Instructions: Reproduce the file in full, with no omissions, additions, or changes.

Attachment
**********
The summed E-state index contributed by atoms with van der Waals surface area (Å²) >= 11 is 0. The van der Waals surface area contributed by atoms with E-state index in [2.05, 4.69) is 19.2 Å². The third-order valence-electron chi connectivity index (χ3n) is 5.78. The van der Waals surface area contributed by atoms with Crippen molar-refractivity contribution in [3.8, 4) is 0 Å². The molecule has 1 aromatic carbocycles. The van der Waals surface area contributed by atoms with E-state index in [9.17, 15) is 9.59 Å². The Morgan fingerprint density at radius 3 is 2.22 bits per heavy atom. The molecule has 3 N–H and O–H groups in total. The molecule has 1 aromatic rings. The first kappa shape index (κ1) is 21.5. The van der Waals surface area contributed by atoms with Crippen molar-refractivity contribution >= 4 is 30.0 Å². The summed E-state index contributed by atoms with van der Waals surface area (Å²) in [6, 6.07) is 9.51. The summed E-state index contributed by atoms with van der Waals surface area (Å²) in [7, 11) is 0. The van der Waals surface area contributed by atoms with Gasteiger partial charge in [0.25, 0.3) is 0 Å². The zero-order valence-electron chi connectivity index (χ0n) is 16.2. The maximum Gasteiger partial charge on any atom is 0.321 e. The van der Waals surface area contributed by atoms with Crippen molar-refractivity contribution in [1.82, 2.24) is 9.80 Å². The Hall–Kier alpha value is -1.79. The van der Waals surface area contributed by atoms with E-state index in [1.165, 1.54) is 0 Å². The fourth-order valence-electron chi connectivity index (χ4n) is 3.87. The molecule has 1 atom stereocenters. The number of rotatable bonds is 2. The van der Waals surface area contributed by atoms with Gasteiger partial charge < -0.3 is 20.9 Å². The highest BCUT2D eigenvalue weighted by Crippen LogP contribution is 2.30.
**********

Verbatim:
The summed E-state index contributed by atoms with van der Waals surface area (Å²) >= 11 is 0. The van der Waals surface area contributed by atoms with E-state index in [2.05, 4.69) is 19.2 Å². The third-order valence-electron chi connectivity index (χ3n) is 5.78. The van der Waals surface area contributed by atoms with Crippen molar-refractivity contribution in [3.8, 4) is 0 Å². The molecule has 1 aromatic carbocycles. The van der Waals surface area contributed by atoms with E-state index in [9.17, 15) is 9.59 Å². The Morgan fingerprint density at radius 3 is 2.22 bits per heavy atom. The molecule has 3 N–H and O–H groups in total. The molecule has 1 aromatic rings. The first kappa shape index (κ1) is 21.5. The van der Waals surface area contributed by atoms with Crippen molar-refractivity contribution >= 4 is 30.0 Å². The summed E-state index contributed by atoms with van der Waals surface area (Å²) in [6, 6.07) is 9.51. The summed E-state index contributed by atoms with van der Waals surface area (Å²) in [7, 11) is 0. The van der Waals surface area contributed by atoms with Gasteiger partial charge in [0.25, 0.3) is 0 Å². The zero-order valence-electron chi connectivity index (χ0n) is 16.2. The maximum Gasteiger partial charge on any atom is 0.321 e. The van der Waals surface area contributed by atoms with Crippen molar-refractivity contribution in [1.82, 2.24) is 9.80 Å². The Hall–Kier alpha value is -1.79. The van der Waals surface area contributed by atoms with E-state index in [1.165, 1.54) is 0 Å². The fourth-order valence-electron chi connectivity index (χ4n) is 3.87. The molecule has 1 atom stereocenters. The number of rotatable bonds is 2. The van der Waals surface area contributed by atoms with Gasteiger partial charge < -0.3 is 20.9 Å². The highest BCUT2D eigenvalue weighted by Crippen LogP contribution is 2.30.